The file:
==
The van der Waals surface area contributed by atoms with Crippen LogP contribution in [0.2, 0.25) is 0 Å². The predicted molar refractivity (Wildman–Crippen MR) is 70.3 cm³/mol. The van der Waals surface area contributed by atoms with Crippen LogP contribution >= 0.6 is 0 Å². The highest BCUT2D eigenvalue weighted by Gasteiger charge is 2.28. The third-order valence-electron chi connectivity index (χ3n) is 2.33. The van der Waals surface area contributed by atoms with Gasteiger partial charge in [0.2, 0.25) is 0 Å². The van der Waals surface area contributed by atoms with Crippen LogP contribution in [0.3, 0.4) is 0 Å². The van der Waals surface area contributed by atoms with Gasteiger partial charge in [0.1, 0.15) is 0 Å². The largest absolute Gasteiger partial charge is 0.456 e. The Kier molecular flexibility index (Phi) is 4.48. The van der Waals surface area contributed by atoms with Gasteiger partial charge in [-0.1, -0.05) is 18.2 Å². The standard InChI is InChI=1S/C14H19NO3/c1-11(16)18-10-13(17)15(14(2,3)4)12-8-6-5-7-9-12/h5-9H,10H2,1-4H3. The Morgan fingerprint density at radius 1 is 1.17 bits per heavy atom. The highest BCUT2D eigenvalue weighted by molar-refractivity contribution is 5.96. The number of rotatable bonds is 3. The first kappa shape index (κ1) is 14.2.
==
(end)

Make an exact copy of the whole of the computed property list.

The van der Waals surface area contributed by atoms with Crippen LogP contribution in [0.2, 0.25) is 0 Å². The predicted molar refractivity (Wildman–Crippen MR) is 70.3 cm³/mol. The van der Waals surface area contributed by atoms with Crippen LogP contribution >= 0.6 is 0 Å². The highest BCUT2D eigenvalue weighted by Gasteiger charge is 2.28. The third-order valence-electron chi connectivity index (χ3n) is 2.33. The van der Waals surface area contributed by atoms with Gasteiger partial charge in [0.2, 0.25) is 0 Å². The van der Waals surface area contributed by atoms with Crippen LogP contribution in [0.3, 0.4) is 0 Å². The van der Waals surface area contributed by atoms with Gasteiger partial charge in [0.1, 0.15) is 0 Å². The largest absolute Gasteiger partial charge is 0.456 e. The Kier molecular flexibility index (Phi) is 4.48. The van der Waals surface area contributed by atoms with Gasteiger partial charge in [-0.1, -0.05) is 18.2 Å². The standard InChI is InChI=1S/C14H19NO3/c1-11(16)18-10-13(17)15(14(2,3)4)12-8-6-5-7-9-12/h5-9H,10H2,1-4H3. The Morgan fingerprint density at radius 1 is 1.17 bits per heavy atom. The highest BCUT2D eigenvalue weighted by molar-refractivity contribution is 5.96. The number of rotatable bonds is 3. The first kappa shape index (κ1) is 14.2.